WASHINGTON: Two Chinese officers in 1999 put forward different methods to beat the US, these were the methods that could be used by nations that could not compete with the West in terms of military.
In their book, Unrestricted Warfare: China's Master Plan to Destroy America, they suggested ways to avoid a military confrontation with the US military, these ways included targeting financial systems, economical setbacks, taking infrastructure under control, cyber attacks, political propaganda and other 'indirect wars', said Author Janet Levy in American Thinker.
Undoubtedly, these tactics have been accepted by the Chinese government, especially, against the US ally India.
The Chinese Communist Party (CCP) came into power in 1949, a time when newly independent India was being led by Prime Minister Jawaharlal Nehru and it was seen as the only answer to China in the region. But several events in the last two years have highlighted China's attempts to ravage the world's largest democracy, these include stealth appropriation of territory, skirmishes along the Sino-Indian border, several crippling cyber-attacks, the use of unorthodox weapons, including one that caused an extensive power outage in India's financial hub Mumbai, the diversion of shared water resources, and a treacherous geostrategic alliance with India's archenemy Pakistan. China is deploying both Sun Tzu's The Art of War and the PLA officers' Unrestricted Warfare as playbooks, American Thinker reported.
Last year, China also surprised Indian troops on LAC, violating a decades-old bilateral agreement. India was forced to respond with a restricted number of troops. In this skirmish, 20 Indian soldiers were killed and 75 injured. Several experts suggest that China has used 'microwave weapons' against Indian troops, that were effective up to a kilometer, cleverly dodging the "no live shot" rules of engagement. These mentioned this 'microwave technology' as something that heats up fluid under the skin, causing intense pain and vomiting and that resulted in Indian troops retreating after becoming violently ill.
Though border clashes between Indo-Chinese soldiers have been frequent, but in recent years, the PLA has built establishments, conducted war drills, and even tried to occupy territories. China has also used these tactics against other countries in the region. Calling off the troops when countries protest but yet intruding again.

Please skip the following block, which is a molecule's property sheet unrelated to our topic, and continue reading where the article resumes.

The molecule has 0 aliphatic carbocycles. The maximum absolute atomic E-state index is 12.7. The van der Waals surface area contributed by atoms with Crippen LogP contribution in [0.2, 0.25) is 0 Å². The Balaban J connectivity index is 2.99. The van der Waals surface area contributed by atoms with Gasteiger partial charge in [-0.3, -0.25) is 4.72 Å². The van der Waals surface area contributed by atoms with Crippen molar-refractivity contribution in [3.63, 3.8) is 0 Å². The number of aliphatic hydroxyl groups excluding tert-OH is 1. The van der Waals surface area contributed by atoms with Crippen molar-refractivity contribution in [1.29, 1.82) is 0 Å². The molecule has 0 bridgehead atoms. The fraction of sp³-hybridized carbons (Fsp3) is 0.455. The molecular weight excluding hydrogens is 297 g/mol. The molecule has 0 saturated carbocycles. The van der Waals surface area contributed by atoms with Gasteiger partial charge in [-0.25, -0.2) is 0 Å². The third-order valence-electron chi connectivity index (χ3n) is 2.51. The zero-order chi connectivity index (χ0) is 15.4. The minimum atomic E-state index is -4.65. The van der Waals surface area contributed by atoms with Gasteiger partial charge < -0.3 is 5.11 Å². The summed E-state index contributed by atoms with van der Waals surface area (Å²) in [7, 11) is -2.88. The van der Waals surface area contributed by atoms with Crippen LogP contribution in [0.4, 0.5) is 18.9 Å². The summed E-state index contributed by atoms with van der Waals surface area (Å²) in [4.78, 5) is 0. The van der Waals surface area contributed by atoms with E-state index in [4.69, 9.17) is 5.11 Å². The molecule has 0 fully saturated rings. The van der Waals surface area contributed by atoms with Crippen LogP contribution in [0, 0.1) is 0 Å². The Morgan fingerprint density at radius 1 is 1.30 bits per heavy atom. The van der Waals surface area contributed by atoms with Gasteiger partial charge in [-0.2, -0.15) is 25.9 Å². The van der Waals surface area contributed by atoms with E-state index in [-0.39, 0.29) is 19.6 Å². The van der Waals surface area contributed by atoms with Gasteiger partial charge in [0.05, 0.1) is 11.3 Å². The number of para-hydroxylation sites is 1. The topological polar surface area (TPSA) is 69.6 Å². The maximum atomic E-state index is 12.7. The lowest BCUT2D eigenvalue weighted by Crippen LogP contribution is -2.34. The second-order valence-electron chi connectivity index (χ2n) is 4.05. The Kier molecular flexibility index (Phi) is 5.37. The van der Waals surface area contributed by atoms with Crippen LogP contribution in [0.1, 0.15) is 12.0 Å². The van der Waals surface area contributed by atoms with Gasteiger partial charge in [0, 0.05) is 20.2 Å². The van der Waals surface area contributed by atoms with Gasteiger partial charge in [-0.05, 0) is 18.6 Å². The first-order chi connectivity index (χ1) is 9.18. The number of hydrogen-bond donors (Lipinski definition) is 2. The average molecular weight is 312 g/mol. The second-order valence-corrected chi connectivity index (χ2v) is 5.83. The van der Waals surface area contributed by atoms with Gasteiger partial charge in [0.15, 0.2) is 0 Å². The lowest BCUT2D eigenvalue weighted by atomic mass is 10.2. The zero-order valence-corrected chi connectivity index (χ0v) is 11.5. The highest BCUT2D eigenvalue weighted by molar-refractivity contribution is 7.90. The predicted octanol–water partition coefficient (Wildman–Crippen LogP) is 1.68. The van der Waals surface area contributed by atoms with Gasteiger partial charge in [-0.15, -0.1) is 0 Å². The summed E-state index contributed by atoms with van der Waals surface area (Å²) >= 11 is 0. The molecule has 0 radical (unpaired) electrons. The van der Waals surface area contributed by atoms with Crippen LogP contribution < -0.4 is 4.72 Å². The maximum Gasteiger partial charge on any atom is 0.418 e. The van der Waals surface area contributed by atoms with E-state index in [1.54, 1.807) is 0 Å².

In American Thinker, Janet Levy also mentioned that China's attacks on all fronts are well coordinated. At the height of the border standoff, there was a 200% increase in cyber attacks on Indian IT and banking systems over five days, with more than 40,000 attempts by Chinese hackers to install the malware in Indian networks. Chinese-sponsored groups also mounted espionage operations against India's power and transportation sector, including two ports.
The grand power-cut in Mumbai in 2020, that shuttered the complete infrastructure including stopped trains, closure of the stock market, hours of power cut in hospitals amid deadly pandemic was allegedly the result of an attack by the Chinese military group RedEcho.
A mega-dam that China is building on their side of the Brahmaputra River could also give India's water control to CCP, yet another potentially 'without gun' win over the world's largest democracy.
The American Thinker also reported that China is acquiring geostrategic control that is already posing a major threat to India. It has expanded its interests by cultivating politicians in Nepal, building infrastructure in Bhutanese villages, virtually owning a port in Sri Lanka that's within 100 kilometers of India, cultivating nearly 70 countries through its Belt and Road Initiative, and embracing India's archrival Pakistan with the China-Pakistan Economic Corridor.
Indo-China clash is way deeper than what it looks like on the ground, it's all a part of CCP's attempt to outweigh and destabilize the US through undermining India, the biggest democracy and a stalwart US ally. Chinese Communist Party is indeed a practical implementation of Sun Tzu's 'Art of War'. Author Janet Levy said in American Thinker.